iCub Takes Humanoid Robotics Back to Its Infancy

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iCub is learning like a toddler.
iCub is learning like a toddler.

When parents give birth to a child, it would seem pretty ridiculous to expect that baby to immediately live and function as well as an adult. Yet our pursuit of humanoid robots does almost exactly that. We create automatons and try to train them to play and work like adults. As recently featured in Nature, the RobotCub project is rethinking that approach with iCub, a robot toddler. Funded by the European Commission and spread out over universities the world over, RobotCub is aiming to create the first robot that learns and develops like a three and a half year old child. Check out the videos after the break that demonstrate how iCub interacts with and learns from his environment.

Our brains are amazingly complex machines. We’ve shown you how Henry Markram and the Blue Brain Project hope just to effectively model one over the next ten years. The RobotCub project is starting on a much simpler task: making iCub learn the way an infant or toddler would. When iCub is introduced to something important, it will follow the object with its eyes/cameras. When it has arms, iCub reaches to interact with those same important objects. It’s a kinetic/tactile and generally sensory-based learning approach that has been tested for thousands of years in humans. If it succeeds, RobotCub may not only help a robot reach adolescence, it could pave the way to humanoid robots that can learn to truly think and act like humans.

Watching these videos, you have to keep in mind the approach behind the demonstrations. Creating a robot that tracks objects is easy. Having a robot grab a ball is also pretty simple. iCub, however, is developing the methods to perform these tasks as part of a larger goal. Toddlers learn language by interacting with their environment, naming things, and then constructing basic phrases under the guidance of adults. iCub is following the same path: look, interact, name, speak. iCub’s parents (the roboticists) help by showing which objects are important, giving names, and (eventually) correcting grammar. In theory, this style of positive feedback loop will allow iCub’s future videos to demonstrate a basic grasp of language.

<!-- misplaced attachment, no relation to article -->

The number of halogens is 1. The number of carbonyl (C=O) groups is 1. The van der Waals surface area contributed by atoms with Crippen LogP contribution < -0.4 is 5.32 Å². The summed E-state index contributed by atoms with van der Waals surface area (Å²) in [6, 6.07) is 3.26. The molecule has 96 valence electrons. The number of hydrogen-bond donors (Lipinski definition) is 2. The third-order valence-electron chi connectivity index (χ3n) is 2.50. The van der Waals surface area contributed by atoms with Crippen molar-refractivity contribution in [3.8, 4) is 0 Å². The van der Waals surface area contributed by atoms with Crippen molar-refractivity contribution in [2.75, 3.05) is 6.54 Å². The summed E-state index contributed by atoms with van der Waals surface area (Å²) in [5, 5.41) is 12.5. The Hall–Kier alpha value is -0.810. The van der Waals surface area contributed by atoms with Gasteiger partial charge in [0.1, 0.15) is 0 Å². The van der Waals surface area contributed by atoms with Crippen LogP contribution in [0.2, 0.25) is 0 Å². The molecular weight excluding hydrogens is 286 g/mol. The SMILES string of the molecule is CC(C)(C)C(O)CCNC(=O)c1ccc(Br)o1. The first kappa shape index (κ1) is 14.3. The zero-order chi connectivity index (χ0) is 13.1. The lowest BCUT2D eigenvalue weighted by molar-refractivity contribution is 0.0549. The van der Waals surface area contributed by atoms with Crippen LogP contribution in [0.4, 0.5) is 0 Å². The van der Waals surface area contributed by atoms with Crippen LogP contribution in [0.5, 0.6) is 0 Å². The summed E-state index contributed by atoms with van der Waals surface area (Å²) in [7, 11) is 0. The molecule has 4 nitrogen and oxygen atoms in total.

It’s just a prejudice of mine, but I’m always more inclined to trust and praise a project that is open source. RobotCub is trying to be as open a project as the necessary technology and expertise allow. Already iCub siblings were sent to six universities free of charge as part of an open call for project ideas. In general the platform is planned to be distributed openly. The software is open source, and the project has a healthy wiki. There’s even a summer school for robotics students.

Like iCub, the RobotCub project is still in its early stages, so it’s hard to know if it will succeed the way that it hopes. Certainly learning machines are going to be a powerful new technology in the years to come, and I can see toddler robots as a popular meme for the next generation of humans. Speilberg’s AI suggested as much. What remains to be seen is if the human brain’s approach to learning and to language are unique, or if they can be simulated using computers and humanoid robots. iCub could be the real-life equivalent of Astro Boy. Too cool.

[photo credits: RobotCub Project]